Thursday, May 17, 2012

Death at New Bern: 'You have lost a noble brother'

On a Civil War memorial in Collinsville, Conn., Private Isaac Tuller's name appears next
 to two other comrades in Company A of the 8th Connecticut who died during the Civil War.

On a spring day in 1862, a captain in the 8th Connecticut wrote a letter like thousands of other letters sent home to loved ones of soldiers during the Civil War.

Civil War memorial at Village Cemetery in Collinsville, Conn., 
honoring soldiers "whose bodies were never brought home."
"Your brother died at 2 o'clock on the morning of April 9th of typhoid fever," Henry Hoyt wrote to Isaac Tuller's sister, Hattie, on May 12, 1862. "...You have lost a noble brother. I have lost a man whose loss we all deeply feel. He was noble hearted and generous to a fault." (See complete letter below from mother s pension file.)

Tuller's death in an army hospital in New Bern, N.C., was especially poignant.

Only four months earlier, the former clerk and two other comrades in the 8th Connecticut penned a letter home from their camp near Annapolis, Md., thanking a woman for sending mittens and socks to the soldiers to protect them during a harsh winter. (The letter may be found today among the Civil War manuscript holdings at the Connecticut Historical Society.)

"We have this day been the recipient of some mittens and stockings which we are informed you helped knit." read that letter to Sophronia Barber of Canton Center, dated Dec. 16, 1861. "We thank you kindly for them, and as we are engaged in helping to maintain the government and wear these to keep our bodies warm, you may be assured that our hearts will warm toward those who have remembered the soldier in his need."

Close-up of memorial, erected in 1903.
"May the richest of Heavens blessing rest upon the ladies who so kindly remember us," the letter continued, "and we hope that this war soon be over and none of the Stars that now are emblazoned on the Flag of our Country be effaced and we be returned to our homes again and see our friends again in a free & united country, under the same old flag the heroes of the revolution fought under."

The letter was signed by Tuller, Henry D Sexton and Martin L. Wadhams, all privates in Company A. The young men in their early 20s were probably good friends.

Nine months later, each was dead.

Like Tuller, Sexton died of disease, losing an agonizing battle with jaundice on Jan. 7 aboard a hospital ship in Annapolis harbor. "It took five of us to hold him and keep him from tearing his face with his hands," a friend in the 8th Connecticut wrote of Sexton. Wadhams was killed at Antietam on Sept. 17, 1862. Sadly, the remains of all three soldiers were not brought home. The final resting places of Wadhams and Sexton are unknown, and Tuller is buried somewhere in New Bern, N.C., perhaps in the national cemetery.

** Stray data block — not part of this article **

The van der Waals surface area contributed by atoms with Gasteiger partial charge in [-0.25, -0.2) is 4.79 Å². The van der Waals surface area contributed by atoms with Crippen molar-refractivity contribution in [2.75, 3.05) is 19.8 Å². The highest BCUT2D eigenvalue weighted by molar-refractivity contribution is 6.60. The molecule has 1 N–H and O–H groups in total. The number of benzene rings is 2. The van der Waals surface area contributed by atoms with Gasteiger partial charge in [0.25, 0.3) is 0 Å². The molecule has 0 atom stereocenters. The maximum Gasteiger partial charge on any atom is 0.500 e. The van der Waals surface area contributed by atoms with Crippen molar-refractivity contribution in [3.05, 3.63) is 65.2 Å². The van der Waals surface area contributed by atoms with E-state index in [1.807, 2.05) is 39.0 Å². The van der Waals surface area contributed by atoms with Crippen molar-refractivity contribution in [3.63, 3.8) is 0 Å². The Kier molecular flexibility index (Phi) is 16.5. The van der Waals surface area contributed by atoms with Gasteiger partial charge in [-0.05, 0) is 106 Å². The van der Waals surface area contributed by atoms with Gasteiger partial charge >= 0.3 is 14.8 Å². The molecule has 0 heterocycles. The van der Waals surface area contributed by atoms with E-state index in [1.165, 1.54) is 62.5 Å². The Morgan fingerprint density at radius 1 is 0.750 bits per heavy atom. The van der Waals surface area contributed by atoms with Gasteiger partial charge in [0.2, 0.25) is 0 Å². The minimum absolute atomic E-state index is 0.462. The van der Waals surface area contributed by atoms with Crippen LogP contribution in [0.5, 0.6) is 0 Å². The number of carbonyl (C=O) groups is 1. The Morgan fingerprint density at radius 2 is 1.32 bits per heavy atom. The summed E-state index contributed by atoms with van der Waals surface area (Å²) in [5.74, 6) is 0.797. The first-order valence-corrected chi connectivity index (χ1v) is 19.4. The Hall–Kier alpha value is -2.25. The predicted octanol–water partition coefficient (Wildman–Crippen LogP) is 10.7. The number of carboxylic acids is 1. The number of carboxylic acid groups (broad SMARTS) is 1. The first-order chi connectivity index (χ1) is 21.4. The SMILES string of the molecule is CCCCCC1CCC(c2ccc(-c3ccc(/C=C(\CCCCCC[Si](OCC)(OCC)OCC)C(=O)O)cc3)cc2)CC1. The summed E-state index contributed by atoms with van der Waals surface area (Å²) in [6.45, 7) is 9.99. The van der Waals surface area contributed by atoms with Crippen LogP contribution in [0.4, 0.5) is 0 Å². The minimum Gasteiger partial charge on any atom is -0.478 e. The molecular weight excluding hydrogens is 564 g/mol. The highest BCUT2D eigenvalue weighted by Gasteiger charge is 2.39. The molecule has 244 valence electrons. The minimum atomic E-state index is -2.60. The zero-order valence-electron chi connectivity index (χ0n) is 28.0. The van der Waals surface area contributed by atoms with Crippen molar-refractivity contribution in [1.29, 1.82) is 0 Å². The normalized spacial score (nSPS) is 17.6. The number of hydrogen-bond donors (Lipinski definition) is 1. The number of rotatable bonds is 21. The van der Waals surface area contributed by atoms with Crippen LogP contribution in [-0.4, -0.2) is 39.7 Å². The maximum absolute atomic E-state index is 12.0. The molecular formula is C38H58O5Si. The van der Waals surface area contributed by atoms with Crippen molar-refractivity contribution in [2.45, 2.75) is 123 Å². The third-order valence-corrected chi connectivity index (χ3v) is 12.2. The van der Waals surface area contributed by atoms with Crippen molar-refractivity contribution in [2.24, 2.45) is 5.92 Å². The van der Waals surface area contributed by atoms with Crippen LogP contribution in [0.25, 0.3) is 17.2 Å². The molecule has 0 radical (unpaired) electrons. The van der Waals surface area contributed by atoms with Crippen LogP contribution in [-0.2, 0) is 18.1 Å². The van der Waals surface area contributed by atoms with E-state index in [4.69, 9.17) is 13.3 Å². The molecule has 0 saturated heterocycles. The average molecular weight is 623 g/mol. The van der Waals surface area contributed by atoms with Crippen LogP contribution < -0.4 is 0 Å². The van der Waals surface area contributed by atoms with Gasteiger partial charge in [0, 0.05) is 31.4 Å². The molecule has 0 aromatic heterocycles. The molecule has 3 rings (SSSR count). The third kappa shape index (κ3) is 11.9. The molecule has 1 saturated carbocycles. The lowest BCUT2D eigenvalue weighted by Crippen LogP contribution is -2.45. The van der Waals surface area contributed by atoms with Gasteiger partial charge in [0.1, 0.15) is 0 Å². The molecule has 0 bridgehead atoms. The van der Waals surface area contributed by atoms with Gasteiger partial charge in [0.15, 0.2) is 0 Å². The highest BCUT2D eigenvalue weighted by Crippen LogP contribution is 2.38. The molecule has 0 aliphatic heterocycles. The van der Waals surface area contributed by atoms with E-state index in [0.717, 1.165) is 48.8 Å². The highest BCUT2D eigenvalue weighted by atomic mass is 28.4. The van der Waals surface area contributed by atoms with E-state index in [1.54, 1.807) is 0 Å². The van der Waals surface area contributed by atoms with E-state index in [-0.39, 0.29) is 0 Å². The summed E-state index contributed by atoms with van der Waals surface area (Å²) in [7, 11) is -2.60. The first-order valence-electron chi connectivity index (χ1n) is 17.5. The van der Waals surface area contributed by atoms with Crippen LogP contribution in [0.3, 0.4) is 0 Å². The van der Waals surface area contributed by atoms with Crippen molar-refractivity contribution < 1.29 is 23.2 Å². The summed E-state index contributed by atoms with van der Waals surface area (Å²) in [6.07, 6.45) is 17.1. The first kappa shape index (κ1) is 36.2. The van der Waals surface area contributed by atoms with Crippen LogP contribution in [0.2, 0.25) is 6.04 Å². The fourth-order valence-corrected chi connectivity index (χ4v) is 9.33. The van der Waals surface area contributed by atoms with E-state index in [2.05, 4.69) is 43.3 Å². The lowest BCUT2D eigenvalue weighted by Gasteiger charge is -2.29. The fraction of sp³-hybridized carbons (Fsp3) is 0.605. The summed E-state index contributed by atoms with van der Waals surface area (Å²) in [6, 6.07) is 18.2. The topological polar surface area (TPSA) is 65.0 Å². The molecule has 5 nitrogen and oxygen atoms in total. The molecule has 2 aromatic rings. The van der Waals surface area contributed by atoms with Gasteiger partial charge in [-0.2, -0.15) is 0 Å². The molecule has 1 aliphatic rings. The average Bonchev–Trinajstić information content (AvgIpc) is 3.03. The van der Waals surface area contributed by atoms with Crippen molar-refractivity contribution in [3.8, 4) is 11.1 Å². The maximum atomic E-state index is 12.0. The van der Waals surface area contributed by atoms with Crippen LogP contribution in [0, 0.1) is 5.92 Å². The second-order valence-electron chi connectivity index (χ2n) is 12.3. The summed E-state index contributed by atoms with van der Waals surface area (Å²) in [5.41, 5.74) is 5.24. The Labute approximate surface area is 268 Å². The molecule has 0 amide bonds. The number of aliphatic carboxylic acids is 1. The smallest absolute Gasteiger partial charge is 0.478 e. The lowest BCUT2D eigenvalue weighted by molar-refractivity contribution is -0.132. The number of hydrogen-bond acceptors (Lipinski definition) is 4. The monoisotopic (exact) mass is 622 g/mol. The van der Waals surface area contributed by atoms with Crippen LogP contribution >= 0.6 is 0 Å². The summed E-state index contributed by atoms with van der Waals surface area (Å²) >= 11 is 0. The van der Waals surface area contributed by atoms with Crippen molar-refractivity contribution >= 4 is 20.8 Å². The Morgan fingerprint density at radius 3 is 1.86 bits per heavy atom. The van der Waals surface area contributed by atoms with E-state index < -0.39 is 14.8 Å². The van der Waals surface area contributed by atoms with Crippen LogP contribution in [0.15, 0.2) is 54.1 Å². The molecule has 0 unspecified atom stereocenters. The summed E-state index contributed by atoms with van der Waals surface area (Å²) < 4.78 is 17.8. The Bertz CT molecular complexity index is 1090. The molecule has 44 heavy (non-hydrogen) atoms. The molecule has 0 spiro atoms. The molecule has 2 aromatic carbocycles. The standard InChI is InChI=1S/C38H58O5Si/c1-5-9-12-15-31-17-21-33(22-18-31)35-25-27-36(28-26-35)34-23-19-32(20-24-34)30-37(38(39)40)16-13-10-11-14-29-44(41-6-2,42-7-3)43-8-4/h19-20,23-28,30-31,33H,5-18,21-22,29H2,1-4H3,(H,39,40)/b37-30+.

Along with the names of 36 other Connecticut soldiers, Tuller, Sexton and Wadhams are honored on a bronze plaque on the north side of a seldom-visited Canton memorial at the bottom of a hillside cemetery in Collinsville. On the reverse of the memorial, etched in granite, are these words:
"In memory of the men of Canton who offered up their lives a sacrifice in the Civil War 1861-65 and whose bodies were never returned home."

Camp near Newbern, N.C. May 12th 1862

Miss Tuller

"Your kind letter of the 30th was rec'd on the 8th. Your brother died at 2 o'clock on the morning of April 9th of typhoid fever. He was in the General Hospital at Newbern. The last time I saw him was a Slocum's Creek (March 18th) where I had to leave him on board the Gunboat Chapman -- the regiment being ordered to lay siege to Fort Macon about 40 miles from Newbern. Your brother was then taken from the steamer to the Hospital. He was at that time now sick, but the surgeon informed me that he did not consider him dangerous. I heard from him occasionally and that he was getting better. About the 15th we were startled by the news of his death. The reg. returned to Newbern on the 4th of this month where I found two letters for Isaac. I ..."  (Continued on Page 2.)

" ...opened them in order to find the address of his friends so as to send his effects home. These letters you will find with the other things. I have made enquiries at the Hospital about his last moments. He was deranged for a number of days before his death. The steward informed me that he called often for his mother and sister. You have lost a noble brother. I have lost a man whose loss we all deeply feel. He was noble hearted and generous to a fault. Dr. Leathry (since died) was very much attached to him. He had been assisting the Dr. for a few weeks in putting up medicines. He was buried in the Newbern Cemtery with his uniform on. I found his overcoat, 1 pr. of boots and 2 pouches monies containing $100 and postage stamps. The boots and cap I have sold for $5.50. There is owing to him by members of the Co. $13.00 and the Lieut. has $4.00 of his money. There are other ... " (Continued on Page 3.)

"...articles of clothing which I send by express. The money that is owing I will collect on next pay day to send to you by express. There is due from the U.S. from 31st Dec. to the time of his death. Enclosed find an inventory of effects. By presenting these docs to the Pay Master Genl. at Washington you will get the amount due. There are persons in most places who make it their business to procure the pay of deceased soldiers. I by placing the papers in the hands of an agent of this kind you will get the money without trouble. His boots and cap were somewhat worn and I thought it was better to dispose of them than to send them home. I shall be pleased to hear from you to know if you have rec'd the package. I hope to be able to send the money in a few days. Hoping that my transactions will meet your approval. I remain your friend.

Henry M. Hoyt
Capt. Co. A 8th Reg C.V.

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